One benefit of my job at National Deaf Academy is taking the patients to the gym over the weekend, where we’ll usually knock around shooting baskets for awhile.
There is nothing – nothing – that takes me back to my early years like playing basketball. The feel of the ball, the rhythm of dribbling, the sense of the shot as it leaves the hands, the satisfaction of a clean basket – it feels exactly the same now as it did then. Very few things in life remain so constant.
Back then my family lived a couple of blocks from Tarpon Springs Elementary and the basketball court there, where I often spent hours playing and practicing.
When the weather was good, there was a steady stream of people coming and going to play. I’d play one-on-one with anyone. Some were easy to beat, some were far better than I, and a few – the ones I enjoyed most – were really evenly matched. I’m a left-handed shooter, which gave me a distinct advantage over a lot of players, and I was getting taller – not quite the six feet I am now, but closing in on it.
Sometimes a thought strikes unbidden, a surprise, and one struck on a Saturday night as I was standing at the free throw line – if I could play now against my 12-year-old self, who would win? I laughed out loud at the idea…and after considering it, I do believe my 12-year-old self would kick my ass on the court.
My shooting then was refined by hours of practice, my speed was much better and my stamina on the court was certainly better. I weighed a good 50-70 lbs. less then, and my legs were probably as strong or nearly as strong as they are now. I could jump better, move faster, last longer.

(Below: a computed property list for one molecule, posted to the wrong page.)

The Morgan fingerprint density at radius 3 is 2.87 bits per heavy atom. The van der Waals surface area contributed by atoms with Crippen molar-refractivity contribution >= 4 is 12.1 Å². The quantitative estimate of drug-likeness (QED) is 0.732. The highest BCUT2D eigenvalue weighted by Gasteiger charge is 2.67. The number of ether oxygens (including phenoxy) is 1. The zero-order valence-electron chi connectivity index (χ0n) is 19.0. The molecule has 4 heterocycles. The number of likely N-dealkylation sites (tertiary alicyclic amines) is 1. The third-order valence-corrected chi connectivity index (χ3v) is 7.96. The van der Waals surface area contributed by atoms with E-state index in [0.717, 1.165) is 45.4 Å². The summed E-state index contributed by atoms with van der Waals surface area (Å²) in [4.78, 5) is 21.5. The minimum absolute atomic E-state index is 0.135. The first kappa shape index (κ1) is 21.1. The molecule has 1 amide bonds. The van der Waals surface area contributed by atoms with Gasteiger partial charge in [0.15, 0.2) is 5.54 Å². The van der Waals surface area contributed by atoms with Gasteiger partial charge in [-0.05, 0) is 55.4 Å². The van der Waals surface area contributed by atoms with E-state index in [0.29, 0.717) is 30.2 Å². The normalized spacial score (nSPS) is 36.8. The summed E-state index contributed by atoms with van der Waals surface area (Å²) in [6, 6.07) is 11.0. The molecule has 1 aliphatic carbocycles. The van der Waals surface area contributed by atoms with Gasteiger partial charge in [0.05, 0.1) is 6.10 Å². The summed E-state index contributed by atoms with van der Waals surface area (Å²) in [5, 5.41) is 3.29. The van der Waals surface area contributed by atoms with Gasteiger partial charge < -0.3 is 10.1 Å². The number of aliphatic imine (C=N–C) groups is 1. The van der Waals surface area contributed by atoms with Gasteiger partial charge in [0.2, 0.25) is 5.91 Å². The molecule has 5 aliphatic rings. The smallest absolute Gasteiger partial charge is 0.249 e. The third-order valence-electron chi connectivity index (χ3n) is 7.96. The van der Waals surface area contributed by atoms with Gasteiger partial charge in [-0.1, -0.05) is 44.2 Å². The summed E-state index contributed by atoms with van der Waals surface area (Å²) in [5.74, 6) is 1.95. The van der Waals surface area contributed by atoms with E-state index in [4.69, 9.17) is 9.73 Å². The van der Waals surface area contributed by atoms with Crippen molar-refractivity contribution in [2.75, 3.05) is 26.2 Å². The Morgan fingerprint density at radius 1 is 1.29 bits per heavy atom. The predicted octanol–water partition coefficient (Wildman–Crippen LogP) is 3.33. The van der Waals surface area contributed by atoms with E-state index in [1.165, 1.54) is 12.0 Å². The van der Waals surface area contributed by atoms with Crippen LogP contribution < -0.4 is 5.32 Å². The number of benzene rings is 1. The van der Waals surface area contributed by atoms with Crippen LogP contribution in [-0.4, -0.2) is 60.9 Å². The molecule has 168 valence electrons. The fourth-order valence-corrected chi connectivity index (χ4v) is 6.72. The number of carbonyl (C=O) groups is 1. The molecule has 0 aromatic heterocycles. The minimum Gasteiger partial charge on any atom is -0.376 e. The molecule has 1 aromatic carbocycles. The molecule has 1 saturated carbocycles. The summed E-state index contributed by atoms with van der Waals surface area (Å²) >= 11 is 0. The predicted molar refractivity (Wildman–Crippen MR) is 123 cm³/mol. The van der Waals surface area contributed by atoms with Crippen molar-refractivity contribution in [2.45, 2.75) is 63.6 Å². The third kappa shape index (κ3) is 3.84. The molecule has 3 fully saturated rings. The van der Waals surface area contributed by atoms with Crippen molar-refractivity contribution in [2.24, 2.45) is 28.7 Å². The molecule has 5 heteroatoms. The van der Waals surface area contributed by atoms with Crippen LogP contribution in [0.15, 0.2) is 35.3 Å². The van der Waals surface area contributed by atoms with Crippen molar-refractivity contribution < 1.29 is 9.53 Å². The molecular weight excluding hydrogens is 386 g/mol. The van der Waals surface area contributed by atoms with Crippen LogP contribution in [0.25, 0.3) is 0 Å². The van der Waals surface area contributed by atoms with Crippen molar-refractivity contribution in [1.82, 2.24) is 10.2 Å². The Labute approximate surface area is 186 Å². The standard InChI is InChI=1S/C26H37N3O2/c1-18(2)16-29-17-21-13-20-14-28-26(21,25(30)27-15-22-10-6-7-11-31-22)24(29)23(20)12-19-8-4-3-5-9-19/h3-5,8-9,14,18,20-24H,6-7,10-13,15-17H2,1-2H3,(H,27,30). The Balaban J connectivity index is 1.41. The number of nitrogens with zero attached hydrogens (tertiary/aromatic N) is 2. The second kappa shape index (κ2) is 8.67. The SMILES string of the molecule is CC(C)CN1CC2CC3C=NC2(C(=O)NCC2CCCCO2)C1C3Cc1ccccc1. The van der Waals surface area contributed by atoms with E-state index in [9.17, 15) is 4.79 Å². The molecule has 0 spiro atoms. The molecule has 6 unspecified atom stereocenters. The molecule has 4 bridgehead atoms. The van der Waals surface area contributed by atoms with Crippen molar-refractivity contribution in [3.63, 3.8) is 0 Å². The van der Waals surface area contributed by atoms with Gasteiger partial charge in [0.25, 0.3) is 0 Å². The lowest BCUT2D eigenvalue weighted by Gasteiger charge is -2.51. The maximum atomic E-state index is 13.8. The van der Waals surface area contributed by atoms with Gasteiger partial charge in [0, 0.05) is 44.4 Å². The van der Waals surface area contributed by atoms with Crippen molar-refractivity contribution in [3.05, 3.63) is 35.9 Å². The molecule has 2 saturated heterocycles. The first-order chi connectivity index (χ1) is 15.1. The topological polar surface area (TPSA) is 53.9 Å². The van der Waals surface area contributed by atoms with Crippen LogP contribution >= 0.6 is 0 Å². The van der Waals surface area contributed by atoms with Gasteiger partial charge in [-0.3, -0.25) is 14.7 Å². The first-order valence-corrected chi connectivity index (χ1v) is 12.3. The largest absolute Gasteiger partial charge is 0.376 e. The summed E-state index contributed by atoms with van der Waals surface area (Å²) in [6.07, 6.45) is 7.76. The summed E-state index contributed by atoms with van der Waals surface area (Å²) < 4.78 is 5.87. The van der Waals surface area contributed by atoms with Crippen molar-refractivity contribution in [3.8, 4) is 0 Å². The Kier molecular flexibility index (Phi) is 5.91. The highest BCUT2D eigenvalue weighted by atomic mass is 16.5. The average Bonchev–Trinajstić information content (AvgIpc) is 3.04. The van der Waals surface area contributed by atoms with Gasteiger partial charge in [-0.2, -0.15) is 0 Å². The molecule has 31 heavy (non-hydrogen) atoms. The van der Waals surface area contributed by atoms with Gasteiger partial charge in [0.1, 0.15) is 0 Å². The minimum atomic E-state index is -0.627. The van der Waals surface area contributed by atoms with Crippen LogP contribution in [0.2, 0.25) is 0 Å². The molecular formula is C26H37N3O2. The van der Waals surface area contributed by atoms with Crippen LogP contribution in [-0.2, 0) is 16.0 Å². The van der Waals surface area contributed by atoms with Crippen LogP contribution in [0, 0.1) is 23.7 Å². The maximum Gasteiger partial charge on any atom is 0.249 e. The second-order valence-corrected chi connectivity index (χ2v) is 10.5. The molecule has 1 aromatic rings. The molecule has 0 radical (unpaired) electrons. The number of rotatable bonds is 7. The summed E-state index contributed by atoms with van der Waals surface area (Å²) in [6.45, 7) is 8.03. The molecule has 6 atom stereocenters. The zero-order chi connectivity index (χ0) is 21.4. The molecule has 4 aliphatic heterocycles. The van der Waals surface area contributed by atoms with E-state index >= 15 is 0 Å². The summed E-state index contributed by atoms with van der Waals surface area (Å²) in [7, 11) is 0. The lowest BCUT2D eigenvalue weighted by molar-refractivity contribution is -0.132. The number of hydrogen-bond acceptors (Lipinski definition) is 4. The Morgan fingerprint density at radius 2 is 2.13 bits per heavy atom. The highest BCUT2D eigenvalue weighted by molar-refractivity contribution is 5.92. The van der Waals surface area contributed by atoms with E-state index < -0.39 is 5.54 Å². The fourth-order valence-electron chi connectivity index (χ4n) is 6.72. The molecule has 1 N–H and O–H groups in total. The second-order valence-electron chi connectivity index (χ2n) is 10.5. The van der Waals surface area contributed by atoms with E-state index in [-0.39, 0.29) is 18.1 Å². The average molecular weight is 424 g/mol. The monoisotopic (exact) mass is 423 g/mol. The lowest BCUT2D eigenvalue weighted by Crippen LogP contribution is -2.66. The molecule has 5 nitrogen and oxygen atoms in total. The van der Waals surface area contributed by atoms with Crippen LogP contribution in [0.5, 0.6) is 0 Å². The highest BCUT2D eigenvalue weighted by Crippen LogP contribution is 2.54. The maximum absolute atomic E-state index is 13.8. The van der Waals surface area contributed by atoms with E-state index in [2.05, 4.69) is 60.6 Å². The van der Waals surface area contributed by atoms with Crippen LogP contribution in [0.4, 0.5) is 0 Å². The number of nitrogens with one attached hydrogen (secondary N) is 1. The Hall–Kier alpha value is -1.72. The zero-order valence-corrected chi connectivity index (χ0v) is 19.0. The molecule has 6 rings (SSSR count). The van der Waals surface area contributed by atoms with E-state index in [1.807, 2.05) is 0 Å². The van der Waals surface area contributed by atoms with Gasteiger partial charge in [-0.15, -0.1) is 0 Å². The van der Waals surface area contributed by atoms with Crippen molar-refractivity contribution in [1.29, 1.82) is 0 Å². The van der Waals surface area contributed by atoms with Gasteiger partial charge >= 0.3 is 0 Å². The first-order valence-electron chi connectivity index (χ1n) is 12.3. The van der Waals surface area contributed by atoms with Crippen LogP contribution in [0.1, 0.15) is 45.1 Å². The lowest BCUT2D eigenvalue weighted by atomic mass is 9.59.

About 5 years ago I broke my left shoulder in a biking accident. It healed up pretty well, but since then after I throw balls around for about 15 minutes, that shoulder starts to ache. There’s a subtle effect on my shooting, too. I can’t quite pin down how it’s different, but I can feel the difference when I shoot.
That’s ok – I have no ambition of being a ball player. It’s a kick to just get on court 35 years later and feel like I’m 12 again, even when I know perfectly well I’m not. It’s almost as if a basketball court is a personal time machine.
The world has changed in so many ways since I was a mop-headed lad with no greater worry than aiming a red, white and blue basketball at a hoop. The worries are more numerous and serious now, but give me a basketball and a court, and the worries seem to fade away. It’s nice to know there’s a place magical enough to make that happen.
Come to think of it, my stepson Dylan is now at exactly the same age I was when I was hanging around the court, looking for challengers. Can he beat me?
Bring it on…